Disconnect Between Voters’ Priorities And Election Coverage Reveals Truth About Big Data
Election topics mentioned most by media outlets covering the presidential race don’t always match up with the issues that voters say are most important.
This disconnect was recently brought to light in a comparison of polling data and rankings of election topics by media mention as captured by the OpenText Election Tracker. The web app is analyzing articles from 200 media outlets.
Although news reports covering the U.S. presidential race mentioned crime more than any other topic from August 2015 through mid-June, a Gallup poll conducted in May identified the economy as the top issue for Americans in the election, cited by 19 percent of voters. Crime, meanwhile, did not place in the top nine issues voters mentioned when polled.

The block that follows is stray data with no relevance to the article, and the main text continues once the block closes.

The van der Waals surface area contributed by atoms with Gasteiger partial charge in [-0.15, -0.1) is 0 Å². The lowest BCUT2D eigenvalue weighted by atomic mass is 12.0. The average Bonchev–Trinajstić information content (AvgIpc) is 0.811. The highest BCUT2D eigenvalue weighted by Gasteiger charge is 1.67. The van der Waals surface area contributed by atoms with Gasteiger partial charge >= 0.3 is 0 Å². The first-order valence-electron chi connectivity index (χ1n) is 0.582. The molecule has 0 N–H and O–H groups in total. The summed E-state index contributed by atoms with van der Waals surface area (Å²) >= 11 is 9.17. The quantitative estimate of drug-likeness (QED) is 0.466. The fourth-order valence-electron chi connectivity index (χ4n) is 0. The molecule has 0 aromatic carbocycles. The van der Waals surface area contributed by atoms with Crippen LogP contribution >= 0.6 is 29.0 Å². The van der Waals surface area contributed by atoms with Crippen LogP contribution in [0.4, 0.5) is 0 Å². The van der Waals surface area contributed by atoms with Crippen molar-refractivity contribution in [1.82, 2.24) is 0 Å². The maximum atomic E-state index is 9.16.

Top voter concerns aren’t always reflected in news stories, in part, because media outlets have their own concerns, said Greg Valliere, a veteran political analyst and chief strategist at Horizon Investments.
“It’s notoriously difficult to cover economic stories,” Valliere said. They’re often based on government reports, which “don’t have a lot of sizzle for readers, lack drama and are hard to explain,” he said. Of course, polling data isn’t infallible either. Voters are indeed concerned about crime, but it tends to be a local issue rather than a national one, Valliere said.